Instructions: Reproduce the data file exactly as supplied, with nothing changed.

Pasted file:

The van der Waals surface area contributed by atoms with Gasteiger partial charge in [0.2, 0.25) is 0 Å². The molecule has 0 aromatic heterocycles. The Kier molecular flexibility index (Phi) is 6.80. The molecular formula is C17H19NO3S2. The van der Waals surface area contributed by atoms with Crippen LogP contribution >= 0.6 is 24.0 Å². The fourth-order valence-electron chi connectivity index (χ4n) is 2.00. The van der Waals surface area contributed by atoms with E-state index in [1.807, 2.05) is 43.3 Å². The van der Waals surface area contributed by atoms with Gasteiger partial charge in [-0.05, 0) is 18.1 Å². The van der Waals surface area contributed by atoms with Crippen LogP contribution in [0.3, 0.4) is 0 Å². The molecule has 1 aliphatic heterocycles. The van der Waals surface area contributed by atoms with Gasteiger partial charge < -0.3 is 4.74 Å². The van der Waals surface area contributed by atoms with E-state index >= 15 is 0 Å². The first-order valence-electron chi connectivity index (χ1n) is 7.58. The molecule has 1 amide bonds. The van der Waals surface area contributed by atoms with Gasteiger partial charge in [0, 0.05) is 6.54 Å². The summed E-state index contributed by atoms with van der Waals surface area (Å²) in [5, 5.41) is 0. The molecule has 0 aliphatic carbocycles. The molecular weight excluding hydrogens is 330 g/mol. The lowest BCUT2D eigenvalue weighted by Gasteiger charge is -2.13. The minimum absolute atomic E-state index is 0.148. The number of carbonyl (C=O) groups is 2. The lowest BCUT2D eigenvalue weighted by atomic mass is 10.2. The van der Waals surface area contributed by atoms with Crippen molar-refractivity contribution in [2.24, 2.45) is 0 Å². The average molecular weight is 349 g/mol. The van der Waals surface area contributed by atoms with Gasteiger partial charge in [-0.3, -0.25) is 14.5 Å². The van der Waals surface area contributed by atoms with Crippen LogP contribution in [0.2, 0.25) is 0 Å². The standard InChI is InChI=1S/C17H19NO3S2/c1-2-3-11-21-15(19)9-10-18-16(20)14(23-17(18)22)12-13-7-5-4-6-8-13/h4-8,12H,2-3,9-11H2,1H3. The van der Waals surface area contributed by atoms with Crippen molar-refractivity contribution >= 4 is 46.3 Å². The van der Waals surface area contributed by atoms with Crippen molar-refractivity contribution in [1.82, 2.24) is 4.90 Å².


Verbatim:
The van der Waals surface area contributed by atoms with Gasteiger partial charge in [0.2, 0.25) is 0 Å². The molecule has 0 aromatic heterocycles. The Kier molecular flexibility index (Phi) is 6.80. The molecular formula is C17H19NO3S2. The van der Waals surface area contributed by atoms with Crippen LogP contribution >= 0.6 is 24.0 Å². The fourth-order valence-electron chi connectivity index (χ4n) is 2.00. The van der Waals surface area contributed by atoms with E-state index in [1.807, 2.05) is 43.3 Å². The van der Waals surface area contributed by atoms with Gasteiger partial charge in [-0.05, 0) is 18.1 Å². The van der Waals surface area contributed by atoms with Crippen LogP contribution in [0.3, 0.4) is 0 Å². The molecule has 1 aliphatic heterocycles. The van der Waals surface area contributed by atoms with Gasteiger partial charge < -0.3 is 4.74 Å². The van der Waals surface area contributed by atoms with E-state index >= 15 is 0 Å². The first-order valence-electron chi connectivity index (χ1n) is 7.58. The molecule has 1 amide bonds. The van der Waals surface area contributed by atoms with Gasteiger partial charge in [0, 0.05) is 6.54 Å². The summed E-state index contributed by atoms with van der Waals surface area (Å²) in [5, 5.41) is 0. The molecule has 0 aliphatic carbocycles. The molecular weight excluding hydrogens is 330 g/mol. The lowest BCUT2D eigenvalue weighted by Gasteiger charge is -2.13. The minimum absolute atomic E-state index is 0.148. The number of carbonyl (C=O) groups is 2. The lowest BCUT2D eigenvalue weighted by atomic mass is 10.2. The van der Waals surface area contributed by atoms with Crippen molar-refractivity contribution in [2.24, 2.45) is 0 Å². The average molecular weight is 349 g/mol. The van der Waals surface area contributed by atoms with Gasteiger partial charge in [-0.3, -0.25) is 14.5 Å². The van der Waals surface area contributed by atoms with Crippen LogP contribution in [0.2, 0.25) is 0 Å². The standard InChI is InChI=1S/C17H19NO3S2/c1-2-3-11-21-15(19)9-10-18-16(20)14(23-17(18)22)12-13-7-5-4-6-8-13/h4-8,12H,2-3,9-11H2,1H3. The van der Waals surface area contributed by atoms with Crippen molar-refractivity contribution >= 4 is 46.3 Å². The van der Waals surface area contributed by atoms with Crippen molar-refractivity contribution in [1.82, 2.24) is 4.90 Å².